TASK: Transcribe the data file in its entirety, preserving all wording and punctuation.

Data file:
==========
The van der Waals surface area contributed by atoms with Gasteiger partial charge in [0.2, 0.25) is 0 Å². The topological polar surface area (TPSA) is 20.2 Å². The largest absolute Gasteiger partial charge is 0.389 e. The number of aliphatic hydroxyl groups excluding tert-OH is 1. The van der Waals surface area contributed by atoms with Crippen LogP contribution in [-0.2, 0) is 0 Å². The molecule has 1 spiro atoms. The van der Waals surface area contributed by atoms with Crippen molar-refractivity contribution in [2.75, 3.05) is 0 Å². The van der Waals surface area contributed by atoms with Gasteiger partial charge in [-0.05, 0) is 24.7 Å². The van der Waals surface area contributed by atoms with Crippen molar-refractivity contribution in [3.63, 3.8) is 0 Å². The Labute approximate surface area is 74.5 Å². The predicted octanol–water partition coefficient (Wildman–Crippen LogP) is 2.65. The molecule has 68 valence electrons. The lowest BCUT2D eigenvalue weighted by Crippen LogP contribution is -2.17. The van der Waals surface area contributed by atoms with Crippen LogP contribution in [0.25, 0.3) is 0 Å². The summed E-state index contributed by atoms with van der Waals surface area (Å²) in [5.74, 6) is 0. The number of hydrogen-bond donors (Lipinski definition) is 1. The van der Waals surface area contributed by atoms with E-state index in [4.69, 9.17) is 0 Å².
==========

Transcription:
The van der Waals surface area contributed by atoms with Gasteiger partial charge in [0.2, 0.25) is 0 Å². The topological polar surface area (TPSA) is 20.2 Å². The largest absolute Gasteiger partial charge is 0.389 e. The number of aliphatic hydroxyl groups excluding tert-OH is 1. The van der Waals surface area contributed by atoms with Crippen LogP contribution in [-0.2, 0) is 0 Å². The molecule has 1 spiro atoms. The van der Waals surface area contributed by atoms with Crippen molar-refractivity contribution in [2.75, 3.05) is 0 Å². The van der Waals surface area contributed by atoms with Gasteiger partial charge in [-0.05, 0) is 24.7 Å². The van der Waals surface area contributed by atoms with Crippen molar-refractivity contribution in [3.63, 3.8) is 0 Å². The Labute approximate surface area is 74.5 Å². The predicted octanol–water partition coefficient (Wildman–Crippen LogP) is 2.65. The molecule has 68 valence electrons. The lowest BCUT2D eigenvalue weighted by Crippen LogP contribution is -2.17. The van der Waals surface area contributed by atoms with Crippen LogP contribution in [0.25, 0.3) is 0 Å². The summed E-state index contributed by atoms with van der Waals surface area (Å²) in [5.74, 6) is 0. The number of hydrogen-bond donors (Lipinski definition) is 1. The van der Waals surface area contributed by atoms with E-state index in [4.69, 9.17) is 0 Å².